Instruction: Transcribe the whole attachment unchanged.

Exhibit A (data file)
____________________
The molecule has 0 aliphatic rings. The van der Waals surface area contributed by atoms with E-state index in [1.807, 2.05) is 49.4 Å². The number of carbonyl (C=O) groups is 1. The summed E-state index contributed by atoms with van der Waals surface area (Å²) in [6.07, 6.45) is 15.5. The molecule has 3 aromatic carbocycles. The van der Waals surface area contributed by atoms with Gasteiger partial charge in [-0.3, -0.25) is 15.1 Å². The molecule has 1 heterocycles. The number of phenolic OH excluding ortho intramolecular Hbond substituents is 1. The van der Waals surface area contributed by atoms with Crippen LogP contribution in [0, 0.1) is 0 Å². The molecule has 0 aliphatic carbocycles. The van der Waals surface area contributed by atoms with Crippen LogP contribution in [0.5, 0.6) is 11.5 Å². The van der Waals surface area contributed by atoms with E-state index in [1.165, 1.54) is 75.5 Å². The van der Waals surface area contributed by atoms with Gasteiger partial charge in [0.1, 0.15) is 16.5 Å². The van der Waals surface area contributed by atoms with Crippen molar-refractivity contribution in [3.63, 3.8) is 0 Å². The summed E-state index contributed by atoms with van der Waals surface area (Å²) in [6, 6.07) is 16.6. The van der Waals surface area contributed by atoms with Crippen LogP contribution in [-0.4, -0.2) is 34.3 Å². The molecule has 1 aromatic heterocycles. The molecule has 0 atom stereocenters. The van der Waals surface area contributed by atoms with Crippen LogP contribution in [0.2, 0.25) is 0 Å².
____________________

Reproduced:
The molecule has 0 aliphatic rings. The van der Waals surface area contributed by atoms with E-state index in [1.807, 2.05) is 49.4 Å². The number of carbonyl (C=O) groups is 1. The summed E-state index contributed by atoms with van der Waals surface area (Å²) in [6.07, 6.45) is 15.5. The molecule has 3 aromatic carbocycles. The van der Waals surface area contributed by atoms with Gasteiger partial charge in [-0.3, -0.25) is 15.1 Å². The molecule has 1 heterocycles. The number of phenolic OH excluding ortho intramolecular Hbond substituents is 1. The van der Waals surface area contributed by atoms with Crippen LogP contribution in [0, 0.1) is 0 Å². The molecule has 0 aliphatic carbocycles. The van der Waals surface area contributed by atoms with Crippen LogP contribution in [0.5, 0.6) is 11.5 Å². The van der Waals surface area contributed by atoms with E-state index in [1.165, 1.54) is 75.5 Å². The van der Waals surface area contributed by atoms with Gasteiger partial charge in [0.1, 0.15) is 16.5 Å². The van der Waals surface area contributed by atoms with Crippen molar-refractivity contribution in [3.63, 3.8) is 0 Å². The summed E-state index contributed by atoms with van der Waals surface area (Å²) in [6, 6.07) is 16.6. The van der Waals surface area contributed by atoms with Crippen LogP contribution in [-0.4, -0.2) is 34.3 Å². The molecule has 1 aromatic heterocycles. The molecule has 0 atom stereocenters. The van der Waals surface area contributed by atoms with Crippen LogP contribution in [0.2, 0.25) is 0 Å².